Near-miss: Dropped taut wire clump weight

A member has reported an incident in which a winch wire parted and a taut wire clump weight was dropped onto the seabed during diving operations. The incident occurred when a vessel was engaged in flow line flushing. Owing to a change in wind direction and a forecast of poor weather, it had been agreed to alter the heading of the vessel.

At the time of the incident two divers were in the water and positioned aft and to starboard of the diving bell, and the starboard taut wire was deployed and active as a dynamic positioning (DP) reference. Just before the heading alteration the starboard clump weight was lifted 20m clear of the seabed and closely monitored by remotely operated vehicles (ROVs). The heading alteration was carried out and the ROV inspected the seabed where the starboard clump weight would land, to check it was clear to land back on the seabed. The seabed at this location was not clear and therefore the decision was made to deploy the port taut wire instead, because the seabed on the port side appeared to be clear of obstruction. The port clump weight was lowered to 100m above the seabed, in preparation for landing.

The ROV continued to monitor the starboard clump weight and identified an area under it suitable for landing. The starboard taut wire was then deployed and taken back into the DP system, and the port taut wire and clump weight recovered to the surface. During recovery, as the port taut wire was being slewed inboard, the wire parted and the clump weight (315kg) fell straight downward, well away from the divers working on the seabed, and landed clear of any subsea assets.

Clump weights landed on seabed
Clump weights landed on seabed

An investigation revealed the following:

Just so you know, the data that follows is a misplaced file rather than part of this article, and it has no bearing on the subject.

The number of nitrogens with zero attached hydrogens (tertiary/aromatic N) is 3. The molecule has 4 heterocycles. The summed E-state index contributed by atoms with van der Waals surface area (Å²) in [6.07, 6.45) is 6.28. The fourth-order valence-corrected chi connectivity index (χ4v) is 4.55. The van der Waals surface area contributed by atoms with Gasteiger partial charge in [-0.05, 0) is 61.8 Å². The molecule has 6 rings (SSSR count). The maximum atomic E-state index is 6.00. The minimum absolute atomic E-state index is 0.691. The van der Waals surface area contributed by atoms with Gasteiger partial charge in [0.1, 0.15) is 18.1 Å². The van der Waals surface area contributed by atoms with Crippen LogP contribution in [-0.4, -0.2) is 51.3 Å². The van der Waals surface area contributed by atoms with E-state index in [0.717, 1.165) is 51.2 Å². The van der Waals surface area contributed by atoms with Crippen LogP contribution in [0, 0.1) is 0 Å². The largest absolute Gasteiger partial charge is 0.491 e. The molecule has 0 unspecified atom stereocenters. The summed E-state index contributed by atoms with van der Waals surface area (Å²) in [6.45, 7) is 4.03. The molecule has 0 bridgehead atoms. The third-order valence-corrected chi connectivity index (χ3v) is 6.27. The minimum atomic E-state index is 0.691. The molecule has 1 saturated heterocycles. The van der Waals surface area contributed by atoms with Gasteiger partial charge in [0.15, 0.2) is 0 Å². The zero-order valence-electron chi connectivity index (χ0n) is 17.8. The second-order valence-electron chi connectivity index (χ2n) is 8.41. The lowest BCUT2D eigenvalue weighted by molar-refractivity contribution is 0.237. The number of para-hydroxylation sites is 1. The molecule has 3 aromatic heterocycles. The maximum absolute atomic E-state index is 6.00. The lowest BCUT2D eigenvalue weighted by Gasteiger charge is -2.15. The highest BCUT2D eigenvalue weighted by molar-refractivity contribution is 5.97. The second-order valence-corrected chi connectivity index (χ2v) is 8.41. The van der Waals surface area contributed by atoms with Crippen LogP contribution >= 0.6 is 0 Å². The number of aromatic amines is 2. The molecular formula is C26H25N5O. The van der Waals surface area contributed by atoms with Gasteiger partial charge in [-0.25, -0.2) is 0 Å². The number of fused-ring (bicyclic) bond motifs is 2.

• A worn wire guide with sharp edges caused unnoticed damage to the taut wire, resulting in the wire parting;
  • Procedures for protecting divers and subsea assets from dropped objects were properly followed and this prevented a potentially much more serious incident.

The following preventative actions were taken:

  • The existing starboard taut wire was replaced in its entirety in case further damage had been sustained;
  • The damaged wire guide was assessed and temporary repairs were undertaken. A complete new unit would be fitted at the next opportunity (dry dock); . There would be a review of relevant inspection and maintenance routines.

The following lessons were learnt:

  • The 30° dropped object cone employed during the deployment and recovery of loads to and from the surface ensured that the divers were not in a location where they may have been struck by the falling clump weight;
  • Loads falling out of control through the water column have a tendency to deviate from a vertical fall. Depending on the shape of the falling load, the water depth, and currents and tides, they can land within a dropped object cone of between 6° and 30° from the vertical;
  • Tubular loads have a tendency to deviate even further from the vertical, up to 45°;
  • The oversight and checking (by ROV) of the clump weight landing locations prevented any potential damage to subsea infrastructure;
  • Taut wires are normally lowered from the surface at the start of DP operations before diving operations start, and recovered to surface after diving and DP operations come to an end. When recovering them to surface during diving operations they should be treated as potential dropped objects which can affect divers, and divers should be clear of the area at these times.